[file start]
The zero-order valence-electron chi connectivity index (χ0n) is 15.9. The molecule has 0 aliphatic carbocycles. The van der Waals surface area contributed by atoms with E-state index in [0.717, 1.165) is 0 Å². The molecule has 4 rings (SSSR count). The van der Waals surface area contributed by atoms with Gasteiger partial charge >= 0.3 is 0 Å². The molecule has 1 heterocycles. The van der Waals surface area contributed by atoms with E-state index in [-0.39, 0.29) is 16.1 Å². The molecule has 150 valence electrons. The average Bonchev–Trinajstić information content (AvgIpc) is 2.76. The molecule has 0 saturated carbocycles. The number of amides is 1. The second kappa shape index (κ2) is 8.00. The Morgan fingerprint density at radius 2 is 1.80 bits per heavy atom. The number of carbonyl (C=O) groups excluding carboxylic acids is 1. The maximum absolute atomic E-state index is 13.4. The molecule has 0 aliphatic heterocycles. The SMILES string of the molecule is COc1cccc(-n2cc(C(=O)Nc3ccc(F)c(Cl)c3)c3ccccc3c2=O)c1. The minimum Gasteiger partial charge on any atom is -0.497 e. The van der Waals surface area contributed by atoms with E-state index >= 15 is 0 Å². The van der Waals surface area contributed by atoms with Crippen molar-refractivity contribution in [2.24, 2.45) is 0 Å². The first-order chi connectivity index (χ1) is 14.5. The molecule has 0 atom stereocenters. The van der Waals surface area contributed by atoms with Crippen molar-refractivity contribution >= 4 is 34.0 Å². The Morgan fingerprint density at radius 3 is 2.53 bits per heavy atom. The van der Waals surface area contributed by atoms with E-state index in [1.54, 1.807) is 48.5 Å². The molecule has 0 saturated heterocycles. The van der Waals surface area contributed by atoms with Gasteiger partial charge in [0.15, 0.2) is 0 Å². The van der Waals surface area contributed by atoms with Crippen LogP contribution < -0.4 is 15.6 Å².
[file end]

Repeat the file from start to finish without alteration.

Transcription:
The zero-order valence-electron chi connectivity index (χ0n) is 15.9. The molecule has 0 aliphatic carbocycles. The van der Waals surface area contributed by atoms with E-state index in [0.717, 1.165) is 0 Å². The molecule has 4 rings (SSSR count). The van der Waals surface area contributed by atoms with Gasteiger partial charge >= 0.3 is 0 Å². The molecule has 1 heterocycles. The van der Waals surface area contributed by atoms with E-state index in [-0.39, 0.29) is 16.1 Å². The molecule has 150 valence electrons. The average Bonchev–Trinajstić information content (AvgIpc) is 2.76. The molecule has 0 saturated carbocycles. The number of amides is 1. The second kappa shape index (κ2) is 8.00. The Morgan fingerprint density at radius 2 is 1.80 bits per heavy atom. The number of carbonyl (C=O) groups excluding carboxylic acids is 1. The maximum absolute atomic E-state index is 13.4. The molecule has 0 aliphatic heterocycles. The SMILES string of the molecule is COc1cccc(-n2cc(C(=O)Nc3ccc(F)c(Cl)c3)c3ccccc3c2=O)c1. The minimum Gasteiger partial charge on any atom is -0.497 e. The van der Waals surface area contributed by atoms with E-state index >= 15 is 0 Å². The van der Waals surface area contributed by atoms with Crippen molar-refractivity contribution in [2.24, 2.45) is 0 Å². The first-order chi connectivity index (χ1) is 14.5. The molecule has 0 atom stereocenters. The van der Waals surface area contributed by atoms with Crippen molar-refractivity contribution >= 4 is 34.0 Å². The Morgan fingerprint density at radius 3 is 2.53 bits per heavy atom. The van der Waals surface area contributed by atoms with E-state index in [1.54, 1.807) is 48.5 Å². The molecule has 0 saturated heterocycles. The van der Waals surface area contributed by atoms with Gasteiger partial charge in [0.15, 0.2) is 0 Å². The van der Waals surface area contributed by atoms with Crippen LogP contribution < -0.4 is 15.6 Å².